The midges will come off during the day, particularly if it is sunny. So try WD-40's #20, red and black chironocones #20, brassies #18 - #22, midge larva patterns #18 - #22, copper johns #18 - #22, black polywings #18 - #22 and garcia's rojo midges # 18 - #22.
As they come off try the gray loopwing emergers #20 - #22, the FPA special emergers, biot emergers both with and without the trailing shuck and gray RS2's #18 - #22. In addition try dry patterns such as the z-wing real midge, suspended midge and any similar dry black and gray patterns in sizes from #20 through to #26, loopwing emergers #20 - #22 and FPA special emergers #20 - #26.
For drakes, try the straw wing emerger #12 and when the fish are rising to the natural try the hairwing dun, the wulff patterns and the flavilinea. We have nearly 400 drake patterns in the shop so there should be something no-one else has tried that day.
The Fork continues to fall and make wading more accessible by the day. Above Basalt it is dropping so quickly, that shortly there will be little float traffic. Even from Basalt at 570cfs, the river has changed so much and pushed about the material so that it is getting skinny in places at this early stage of the season. It is fine in a single or a lighter craft but soon it will require some work in some places. The run-off has done a remarkable job of cleaning out the last of the mud from the seven castles slide some years ago and now the river bottom is exceedingly clear. Many log jams have also been moved and in places the river has braided so that it is necessary to take a different path compared with the past.
Yesterday, despite a good BWO hatch all day, there were hardly any fish rising and it was necessary to fish deep down with rs2's and sparkle baetis patterns. It seems that the rate at which the river is dropping has got the fish a little confused at the moment as they figure out where the better feeding lanes are as well as protection in the newly created bottom. After the massive peak just 6 weeks ago the river has been dropping rapidly so that now a fall from 900cfs to 570cfs in just 8 days, has to be unsettling for the fish. One would expect it to settle out very soon, and when it does, and the fish get into a rhythm it should be excellent.Below Carbondale the floating armada will start shortly as the floaters get into their traditional rhythm of setting off at the same time and proceeding down to Glenwood. If you aren't the lead boat or two, it is a nice sightseeing trip but that's it. So if you want to float try and pick your time to avoid the rush. Better still, consider rafting from higher up. Drop by the shop at Basalt on your way through and we will give you an uptodate assessment of the better places to consider putting in. This year will be particularly interesting with the runoff dropping off so fast. Higher up will be hard to negotiate and the water may warm up too much on the Colorado. Time will tell.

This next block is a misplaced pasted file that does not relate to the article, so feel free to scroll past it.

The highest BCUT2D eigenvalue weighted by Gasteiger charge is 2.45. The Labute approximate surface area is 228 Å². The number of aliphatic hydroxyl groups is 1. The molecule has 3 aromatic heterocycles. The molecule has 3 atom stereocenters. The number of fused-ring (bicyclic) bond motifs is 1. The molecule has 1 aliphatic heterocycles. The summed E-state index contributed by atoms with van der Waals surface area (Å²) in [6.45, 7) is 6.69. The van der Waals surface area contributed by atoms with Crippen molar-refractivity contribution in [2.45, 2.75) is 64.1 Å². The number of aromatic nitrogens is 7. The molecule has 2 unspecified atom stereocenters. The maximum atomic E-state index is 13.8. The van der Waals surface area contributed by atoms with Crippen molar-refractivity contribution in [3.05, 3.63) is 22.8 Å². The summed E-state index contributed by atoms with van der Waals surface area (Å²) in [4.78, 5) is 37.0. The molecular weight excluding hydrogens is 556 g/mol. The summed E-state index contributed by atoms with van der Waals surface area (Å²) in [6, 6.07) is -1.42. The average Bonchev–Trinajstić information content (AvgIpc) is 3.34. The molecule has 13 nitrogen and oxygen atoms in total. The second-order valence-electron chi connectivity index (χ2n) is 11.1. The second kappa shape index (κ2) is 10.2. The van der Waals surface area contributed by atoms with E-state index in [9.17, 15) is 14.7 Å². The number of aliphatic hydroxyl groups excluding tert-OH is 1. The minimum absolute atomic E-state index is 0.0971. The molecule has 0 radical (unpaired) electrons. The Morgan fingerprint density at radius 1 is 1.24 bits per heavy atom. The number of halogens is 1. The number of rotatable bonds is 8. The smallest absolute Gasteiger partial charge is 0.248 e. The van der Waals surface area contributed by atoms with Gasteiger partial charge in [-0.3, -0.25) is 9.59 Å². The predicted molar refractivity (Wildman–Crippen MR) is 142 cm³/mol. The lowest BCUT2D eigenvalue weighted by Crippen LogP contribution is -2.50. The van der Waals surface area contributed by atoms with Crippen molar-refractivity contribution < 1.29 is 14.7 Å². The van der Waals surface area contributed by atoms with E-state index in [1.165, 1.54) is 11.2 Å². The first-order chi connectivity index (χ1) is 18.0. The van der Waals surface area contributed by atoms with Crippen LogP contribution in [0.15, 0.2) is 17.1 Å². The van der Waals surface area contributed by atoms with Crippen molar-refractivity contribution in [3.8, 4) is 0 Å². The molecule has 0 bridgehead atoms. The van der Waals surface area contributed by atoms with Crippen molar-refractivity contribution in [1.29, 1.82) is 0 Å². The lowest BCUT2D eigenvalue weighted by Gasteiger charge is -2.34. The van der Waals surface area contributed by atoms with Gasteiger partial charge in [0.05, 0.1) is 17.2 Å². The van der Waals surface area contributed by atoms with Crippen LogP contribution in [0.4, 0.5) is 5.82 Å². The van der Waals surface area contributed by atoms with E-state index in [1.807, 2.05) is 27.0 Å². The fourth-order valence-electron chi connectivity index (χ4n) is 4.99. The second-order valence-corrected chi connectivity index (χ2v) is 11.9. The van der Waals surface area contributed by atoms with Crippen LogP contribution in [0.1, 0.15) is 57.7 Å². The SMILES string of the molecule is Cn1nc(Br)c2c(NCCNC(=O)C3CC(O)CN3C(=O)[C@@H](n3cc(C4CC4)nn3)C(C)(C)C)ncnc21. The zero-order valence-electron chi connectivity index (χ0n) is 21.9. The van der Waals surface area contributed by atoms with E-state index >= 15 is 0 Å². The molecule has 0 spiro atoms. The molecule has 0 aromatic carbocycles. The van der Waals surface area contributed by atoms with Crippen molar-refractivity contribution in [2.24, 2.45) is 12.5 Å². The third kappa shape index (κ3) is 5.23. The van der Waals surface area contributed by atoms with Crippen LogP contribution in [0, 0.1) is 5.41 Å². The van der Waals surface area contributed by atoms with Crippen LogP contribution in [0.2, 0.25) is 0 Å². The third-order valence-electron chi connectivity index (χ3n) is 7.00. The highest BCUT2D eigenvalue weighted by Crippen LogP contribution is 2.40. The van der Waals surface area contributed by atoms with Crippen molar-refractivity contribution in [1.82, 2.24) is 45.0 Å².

Recommended Flies: Try baetis, midges and PMD nymphs in the morning. In addition in quieter areas where there are a lot of midges coming off, try black and gray midge emergers. Try small baetis nymph patterns such as pheasant tails #18 - #24. Baetis emergers try RS2, the crystal hunchback, juju baetis, the mighty mite, icebreakers and the FPA sparkle baetis - #18 - #24.
As the day progresses in the faster water try caddis emergers and dries with baetis and PMD emergers. Try Barrs emergers, the bubbleback, and the FPA PMD beadtail emergers.
In the evenings try big stimulators and drake dries as the drake hatch comes off. The drake hatch continues to move up river. So take dries and emergers along as well as drake nymph patterns.
If you are floating try streamers, particularly heavier flies with enough weight to get down quickly.
The Colorado continues to fish well however over the last few days the very hot weather has slowed things down in the afternoon for an hour or so. If the forecast for rain and thunderstorms is reliable, some cloud cover will help immensely in the mid afternoon.
As noted in the introductory comments, the fishing on the Colorado this week was excellent and Ed, Mike and Cameron having provided ample evidence in the photo section. The best fishing results are from nymphing down deep although there is some dry fly activity along the banks.Cameron and Mike floated from Grizzly yesterday and reported a lot of rafters putting in as well. One boat from a rafting outfitter crashed into Cameron and his clients and nearly caused a serious event. The rafting guide thought it was funny. This is the sort of occurrence which give rafters a bad name and jeopardizes floating on Colorado waters. It takes just one cretin to bring about an incident which has a lasting impact. No professional rafting company should engage such individuals until they grow up. The event has been noted and will be followed up this week.
Recommended Flies: The best result will be from nymphing although the evenings have been affording some nice dry fly activity. For nymphs try baetis and pmd nymphs as well as stones. In addition with the yellow sallies, try smaller stone nymphs. Interestingly a lot of crane flies have been flying around earlier than usual so terrestrials should be considered if the weather remains hot dry and windy.